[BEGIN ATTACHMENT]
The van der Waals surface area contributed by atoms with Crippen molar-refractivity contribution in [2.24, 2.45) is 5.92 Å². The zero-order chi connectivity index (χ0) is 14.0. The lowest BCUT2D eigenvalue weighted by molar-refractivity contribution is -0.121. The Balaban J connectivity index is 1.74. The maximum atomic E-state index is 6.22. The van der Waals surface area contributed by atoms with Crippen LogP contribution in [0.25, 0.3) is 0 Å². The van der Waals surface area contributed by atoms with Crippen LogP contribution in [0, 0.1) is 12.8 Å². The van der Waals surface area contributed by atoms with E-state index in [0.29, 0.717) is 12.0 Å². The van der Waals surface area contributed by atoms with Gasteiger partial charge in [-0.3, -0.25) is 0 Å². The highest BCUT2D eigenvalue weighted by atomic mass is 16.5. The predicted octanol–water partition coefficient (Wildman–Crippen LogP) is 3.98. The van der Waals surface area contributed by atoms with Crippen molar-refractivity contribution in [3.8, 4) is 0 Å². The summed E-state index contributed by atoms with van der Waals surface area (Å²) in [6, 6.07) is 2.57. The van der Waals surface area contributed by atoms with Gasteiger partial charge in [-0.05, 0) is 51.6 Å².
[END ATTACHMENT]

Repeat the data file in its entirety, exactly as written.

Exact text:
The van der Waals surface area contributed by atoms with Crippen molar-refractivity contribution in [2.24, 2.45) is 5.92 Å². The zero-order chi connectivity index (χ0) is 14.0. The lowest BCUT2D eigenvalue weighted by molar-refractivity contribution is -0.121. The Balaban J connectivity index is 1.74. The maximum atomic E-state index is 6.22. The van der Waals surface area contributed by atoms with Crippen LogP contribution in [0.25, 0.3) is 0 Å². The van der Waals surface area contributed by atoms with Crippen LogP contribution in [0, 0.1) is 12.8 Å². The van der Waals surface area contributed by atoms with E-state index in [0.29, 0.717) is 12.0 Å². The van der Waals surface area contributed by atoms with Gasteiger partial charge in [-0.3, -0.25) is 0 Å². The highest BCUT2D eigenvalue weighted by atomic mass is 16.5. The predicted octanol–water partition coefficient (Wildman–Crippen LogP) is 3.98. The van der Waals surface area contributed by atoms with Crippen molar-refractivity contribution in [3.8, 4) is 0 Å². The summed E-state index contributed by atoms with van der Waals surface area (Å²) in [6, 6.07) is 2.57. The van der Waals surface area contributed by atoms with Gasteiger partial charge in [-0.05, 0) is 51.6 Å².